The Functional Requirements for Bibliographic Records (FRBR) Framework for Indexing Monographs: Implications for the Book Citation Index™ and Metric Evaluations [NWB'2016 poster]
In the past, bibliographic data and citation data pertaining to books were difficult to retrieve. Now, as digital resources have improved, so has the priority to advance book-related metrics. This is partly due to the introduction of Thomson Reuter’s Book Citation Index (BKCI) (Adams & Testa, 2011) and the addition of books to Elsevier’s Scopus. These commercial databases; however, are not the ‘be-all and end-all’ for the discerning bibliometrician. Recent assessments of the BKCI (in particular) point to numerous indexing problems, which can lead to flawed evaluations (Gorraiz et al., 2013; Leydesdorff & Felt, 2013; Torres-Salinas et al., 2014). Still, researchers continue to use the BKCI or Scopus, and work mainly with book citations from journal articles (Hammarfelt, 2011; Zuccala et al., 2014), or choose alternative resources, like Google Books (Kousha & Thelwall, 2009), Google Scholar (Kousha & Thelwall, 2011) and OCLC WorldCat (Torres-Salinas & Moed, 2009; White et al., 2009). Concerted efforts are even being made to assess data that has been retrieved from multiple resources (e.g., Zuccala & Cornacchia, 2016).
The bibliometrics community is making rapid progress, but there are still several issues that need to be addressed. One in particular is central to all previous studies combined: regardless of where and how bibliographic and citation data are collected, it is essential to recognize that books often belong to bibliographic ‘families’. Since ‘bibliographic families’ can be examined both theoretically and empirically, the aim of our study is to examine and explain several interrelated concepts linked to a family-oriented entity-relationship model, known as the Functional Requirements for Bibliographic Records (FRBR). Here, we have chosen to use this model to illustrate the extent to which books, as complex entities, are not always indexed accurately with appropriate metadata. In the second part of our study, we will present some data collected and assessed from the BKCI, OCLC-WorldCat, and Goodreads, and use this data to demonstrate why a robust model is necessary, first for the practice of indexing books, and more critically for the practice of book-oriented metrics. The empirical aspect of our research is based on the following question: Do books currently indexed in the Book Citation Index have adequate metadata and/or data designed to reflect inherent familial components and relationships?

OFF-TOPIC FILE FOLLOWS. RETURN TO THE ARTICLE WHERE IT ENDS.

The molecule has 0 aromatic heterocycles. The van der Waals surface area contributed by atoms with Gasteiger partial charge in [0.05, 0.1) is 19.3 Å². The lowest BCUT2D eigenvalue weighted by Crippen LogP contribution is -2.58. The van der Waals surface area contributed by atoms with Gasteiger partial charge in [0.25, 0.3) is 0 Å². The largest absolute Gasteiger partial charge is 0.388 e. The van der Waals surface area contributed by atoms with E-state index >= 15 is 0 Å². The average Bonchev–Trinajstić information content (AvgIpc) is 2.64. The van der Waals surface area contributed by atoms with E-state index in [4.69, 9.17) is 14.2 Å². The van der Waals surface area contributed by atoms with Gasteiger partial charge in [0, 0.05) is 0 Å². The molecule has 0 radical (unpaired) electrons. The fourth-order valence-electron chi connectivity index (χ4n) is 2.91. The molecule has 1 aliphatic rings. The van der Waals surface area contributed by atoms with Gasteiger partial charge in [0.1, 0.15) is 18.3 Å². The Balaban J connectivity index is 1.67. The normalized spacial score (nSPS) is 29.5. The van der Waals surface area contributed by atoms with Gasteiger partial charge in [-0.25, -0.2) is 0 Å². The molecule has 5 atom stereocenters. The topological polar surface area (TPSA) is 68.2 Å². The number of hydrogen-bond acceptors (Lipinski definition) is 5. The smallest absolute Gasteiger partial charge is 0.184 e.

Adams, J., & Testa, J. (2011). Thomson Reuters Book Citation Index. In E. Noyons, P. Ngulube & J. Leta, Eds.), The 13th Conference of the International Society for Scientometrics and Informetrics (Vol. I, pp. 13-18). Durban, South Africa: ISSI, Leiden University and the University of Zululand.
Gorraiz, J., Purnell, P., & Glänzel, W. (2013). Opportunities and limitations of the book citation index. Journal of the American Society for Information Science and Technology, 64(7), 1388–1398.
Hammarfelt, B., (2011). Interdisciplinarity and the intellectual base of literature studies: Citation analysis of highly cited monographs. Scientometrics, 86(3), 705-725.
Kousha, K. & Thelwall, M. (2009). Google book citation for assessing invisible impact? Journal of the American Society for Information Science and Technology, 60(8), 1537-1549.
Kousha, K. & Thelwall, M. (2011). Assessing the citation impact of books: The role of Google Books, Google Scholar, and Scopus. Journal of the American Society for Information Science and Technology, 62(11), 2147-2164.
Torres-Salinas, D., Robinson-Garcia, N., Cabezas-Clavijo, A. & Jimenez-Contreras, E. (2014). Analyzing the citation characteristics of books: edited books, book series and publisher types in the Book Citation Index. Scientometrics, 98(3), 2113–2127.
White, H., Boell, S.K, Yu, H., Davis, M., Wilson, C.S. and Cole, F.T.H. (2009). Libcitations: a measure for comparative assessment of book publications in the humanities and social sciences. Journal of the American Society for Information Science and Technology, 60(6), 1083-1096.
Zuccala, A. A., & Cornacchia, R. (2016). Data Matching, Integration, and Interoperability for a Metric Assessment of Monographs. Scientometrics. DOI: 10.1007/s11192-016-1911-8Zuccala, A., Guns, R., Cornacchia, R., & Bod, R. (2014). Can we rank scholarly book publishers? A bibliometric experiment with the field of history. Journal of the American Society for Information Science and Technology, 66(7), 1333-1347.